French police have arrested four people suspected of recruiting would-be jihadist fighters in Paris and southern France, apparently for training and combat in the Syrian civil war, the British edition of the International Business Times reported today.
The arrests were announced by French Interior Minister Bernard Cazeneuve. They come a day after the announcement on Sunday that French police had arrested a suspect in the May 24 terrorist shootings at the Jewish Museum of Brussels in Belgium.
The suspect in the Brussels attack, a French-born Muslim named Mehdi Nemmouche, is alleged to have received training and combat experience in Syria with a militant anti-Assad insurgent force, the Islamic State in Iraq and Syria, or ISIS.
Nemmouche’s arrest has touched off fears among European, American and Israeli security officials that the Syrian civil war might be breeding a new generation of young Islamist radicals with Western roots — and Western citizenship — who could return home prepared to carry out new terrorist attacks. Intelligence sources told Haaretz military analyst Amos Harel that an estimated 1,200 European and North American Muslims are fighting with militant groups in Syria at any given time.
Israeli leaders are celebrating the upset victory in Indian elections of the Hindu-nationalist Bharatiya Janata Party, whose leader, the reputedly anti-Muslim Narendra Modi, wants closer ties with Israel.
Israeli Prime Minister Benjamin Netanyahu emphasized economic ties on Sunday when he told his cabinet about his Friday phone conversation with the Indian prime minister-elect. The Israeli leader called Modi to congratulate him. Reports in both the Times of Israel and India’s Economic Times quoted Netanyahu telling the cabinet that Modi wants “to deepen and develop economic ties with the state of Israel.” The Times of Israel reported in detail on massive Israeli investment in the economy of India’s Gujarat state in the 13 years since Modi became its chief minister.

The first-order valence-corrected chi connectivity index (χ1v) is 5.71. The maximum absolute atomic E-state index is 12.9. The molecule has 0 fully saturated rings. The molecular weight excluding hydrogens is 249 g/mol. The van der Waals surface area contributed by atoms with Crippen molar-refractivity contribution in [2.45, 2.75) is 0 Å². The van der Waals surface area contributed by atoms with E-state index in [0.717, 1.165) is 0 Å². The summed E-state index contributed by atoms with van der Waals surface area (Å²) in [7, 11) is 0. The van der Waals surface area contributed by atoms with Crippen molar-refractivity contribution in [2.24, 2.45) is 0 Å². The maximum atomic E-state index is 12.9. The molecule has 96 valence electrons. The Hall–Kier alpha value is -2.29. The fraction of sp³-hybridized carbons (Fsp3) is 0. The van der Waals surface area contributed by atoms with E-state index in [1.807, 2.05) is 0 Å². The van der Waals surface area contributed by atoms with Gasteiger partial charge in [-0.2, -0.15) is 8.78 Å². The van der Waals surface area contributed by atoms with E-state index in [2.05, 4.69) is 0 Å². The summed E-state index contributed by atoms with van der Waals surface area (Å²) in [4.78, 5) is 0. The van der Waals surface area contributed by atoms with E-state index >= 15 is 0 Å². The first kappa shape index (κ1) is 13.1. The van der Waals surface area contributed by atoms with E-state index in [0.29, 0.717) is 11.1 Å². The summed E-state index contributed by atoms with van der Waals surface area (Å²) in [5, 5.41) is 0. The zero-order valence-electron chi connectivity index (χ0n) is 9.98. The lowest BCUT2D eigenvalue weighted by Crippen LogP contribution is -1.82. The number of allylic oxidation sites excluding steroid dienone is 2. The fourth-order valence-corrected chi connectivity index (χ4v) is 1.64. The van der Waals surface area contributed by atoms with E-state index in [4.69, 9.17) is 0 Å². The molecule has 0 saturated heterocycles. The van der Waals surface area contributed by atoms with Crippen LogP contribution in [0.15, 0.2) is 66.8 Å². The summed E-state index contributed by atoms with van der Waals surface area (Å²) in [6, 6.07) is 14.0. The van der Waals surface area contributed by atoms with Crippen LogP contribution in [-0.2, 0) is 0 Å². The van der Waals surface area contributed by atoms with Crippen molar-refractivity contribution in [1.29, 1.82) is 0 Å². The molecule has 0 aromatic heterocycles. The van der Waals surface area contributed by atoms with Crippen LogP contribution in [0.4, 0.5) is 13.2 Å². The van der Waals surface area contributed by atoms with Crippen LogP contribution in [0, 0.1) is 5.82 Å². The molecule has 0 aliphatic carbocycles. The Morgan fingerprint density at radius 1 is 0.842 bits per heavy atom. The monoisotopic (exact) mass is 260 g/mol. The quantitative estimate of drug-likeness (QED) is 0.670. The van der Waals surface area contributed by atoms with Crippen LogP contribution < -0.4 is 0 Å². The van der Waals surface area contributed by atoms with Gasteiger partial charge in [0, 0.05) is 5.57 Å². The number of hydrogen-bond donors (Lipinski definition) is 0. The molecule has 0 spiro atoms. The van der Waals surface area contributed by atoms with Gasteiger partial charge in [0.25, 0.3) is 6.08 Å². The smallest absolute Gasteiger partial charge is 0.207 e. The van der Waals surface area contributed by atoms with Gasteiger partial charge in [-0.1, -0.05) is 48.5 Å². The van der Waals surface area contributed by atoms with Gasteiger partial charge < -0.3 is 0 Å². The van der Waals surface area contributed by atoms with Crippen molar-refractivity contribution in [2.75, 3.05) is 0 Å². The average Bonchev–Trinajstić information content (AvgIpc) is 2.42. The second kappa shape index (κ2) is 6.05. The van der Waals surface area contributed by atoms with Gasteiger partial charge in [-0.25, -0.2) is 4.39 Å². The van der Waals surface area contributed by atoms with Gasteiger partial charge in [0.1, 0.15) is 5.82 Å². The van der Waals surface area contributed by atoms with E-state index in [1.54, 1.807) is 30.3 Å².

But in-depth analyses in two conservative dailies, Israel’s Maariv and the New York-based International Business Times, both describe a deeper reason for the two leaders’ shared enthusiasm: a belief on both sides that they share a common enemy in radical Islamist terrorism.
India’s 1.3 billion population, though roughly 154 times the size of Israel’s 8.2 million, bears a striking demographic similarity. It’s about 80% Hindu. Its 176 million Muslims, the world’s second-largest Muslim community after Indonesia’s, make up about 14.4% of the population. Christians make up just under 3%. Israel is 75% Jewish, 16% Muslim and just under 3% Christian.
British rule in India ended in 1947 with the partition of the country into two states, majority-Hindu India and majority-Muslim Pakistan. The partition was accompanied by massive bloodshed and has left ongoing bitterness.
Modi’s Bharatiya Janata Party is commonly described as Hindu-nationalist, favoring a stronger identification of the Indian state and nation with the majority Hindu religious tradition, from which India gets its name. The party opposes the strictly secularist ideology of founder Mahatma Gandhi’s Congress Party which ruled India for 61 of its 67 years of independence. BJP includes openly anti-Muslim elements, and Modi himself has a checkered past in Hindu-Muslim relations. His Gujarat state was wracked by deadly anti-Muslim rioting that left more than 1,000 dead in 2002, shortly after he became chief minister. His alleged role in the rioting led to his being banned from the United States until recently.